8. South Asia: Fruit Chaat

Fresh fruits and veggies are a vital part of many iftar menus, as a light and refreshing way to break the fast. Enjoyed in Bangladesh, Pakistan, and India, this tangy fruit salad is a Ramadan tradition for many South Asian families. The specific fruits included vary regionally, and can include anything from bananas and apples to starfruit.

Fruit chaat gets its name from the chaat masala seasoning mixed with the fruit. You’ll find plenty of variations on this recipe, but chaat masala often contains amchoor (dried mango powder), cumin, black salt, coriander, dried ginger, salt, pepper, and chili powder.

9. Somalia: Cambaabur

You’ll usually find cambaabur served when Somali Muslims enjoy the Eid feast. It has a similar texture to injera, but it’s made with many more spices. During the Eid celebration, it’s usually served with yogurt and sprinkled sugar on top. Cambaabur dough typically includes cumin, garlic, turmeric, and onion, as well.

10. Worldwide: refreshing beverages

Rehydration is important after fasting and before the day begins. Qamar al-deen is a juice made with a paste of apricots that is popular for breakfast. In Egypt, sobia is a creamy beverage made of rice and coconut milk. Throughout the world, Muslims enjoy a variety of teas at this time, as well.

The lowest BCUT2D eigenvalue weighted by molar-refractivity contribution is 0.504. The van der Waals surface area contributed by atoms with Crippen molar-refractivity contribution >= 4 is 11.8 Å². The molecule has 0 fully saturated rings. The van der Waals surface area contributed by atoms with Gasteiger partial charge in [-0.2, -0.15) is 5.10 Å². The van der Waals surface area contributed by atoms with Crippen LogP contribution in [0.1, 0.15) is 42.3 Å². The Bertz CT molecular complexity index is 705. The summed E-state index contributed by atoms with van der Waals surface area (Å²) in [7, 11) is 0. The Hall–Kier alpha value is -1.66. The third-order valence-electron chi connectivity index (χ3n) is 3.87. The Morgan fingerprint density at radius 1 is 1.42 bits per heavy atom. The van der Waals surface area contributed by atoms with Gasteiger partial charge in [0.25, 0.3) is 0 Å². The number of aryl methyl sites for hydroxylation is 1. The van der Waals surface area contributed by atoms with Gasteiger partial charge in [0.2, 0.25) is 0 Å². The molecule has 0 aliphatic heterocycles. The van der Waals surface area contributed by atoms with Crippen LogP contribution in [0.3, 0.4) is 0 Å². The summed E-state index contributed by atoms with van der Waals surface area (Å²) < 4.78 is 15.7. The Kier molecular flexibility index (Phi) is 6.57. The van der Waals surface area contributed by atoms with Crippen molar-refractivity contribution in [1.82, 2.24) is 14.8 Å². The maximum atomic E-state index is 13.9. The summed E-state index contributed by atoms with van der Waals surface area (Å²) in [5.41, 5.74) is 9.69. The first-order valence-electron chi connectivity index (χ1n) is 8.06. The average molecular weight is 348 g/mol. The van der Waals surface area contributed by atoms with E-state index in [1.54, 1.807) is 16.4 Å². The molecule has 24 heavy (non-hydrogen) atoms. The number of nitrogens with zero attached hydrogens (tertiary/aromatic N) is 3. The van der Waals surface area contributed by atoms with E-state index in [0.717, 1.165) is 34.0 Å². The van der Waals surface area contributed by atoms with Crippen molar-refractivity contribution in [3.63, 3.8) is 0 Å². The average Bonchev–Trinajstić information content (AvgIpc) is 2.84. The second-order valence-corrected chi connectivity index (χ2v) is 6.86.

The list goes on! In Pakistan, India, and Bangladesh, the rose syrup known as rooh afzah is a traditional favorite. And in Indonesia, Es Timun Suri is a sweet drink made from a melon-like fruit harvested especially to meet demand during Ramadan.

Ramadan Mubarak from Remitly

Muslims around the world have oceans and entire continents separating them. When the month of Ramadan comes along, though, they’re connected through collective worship and reflection. This connection is powerful, and enjoying different Ramadan foods from around the world can make it even stronger.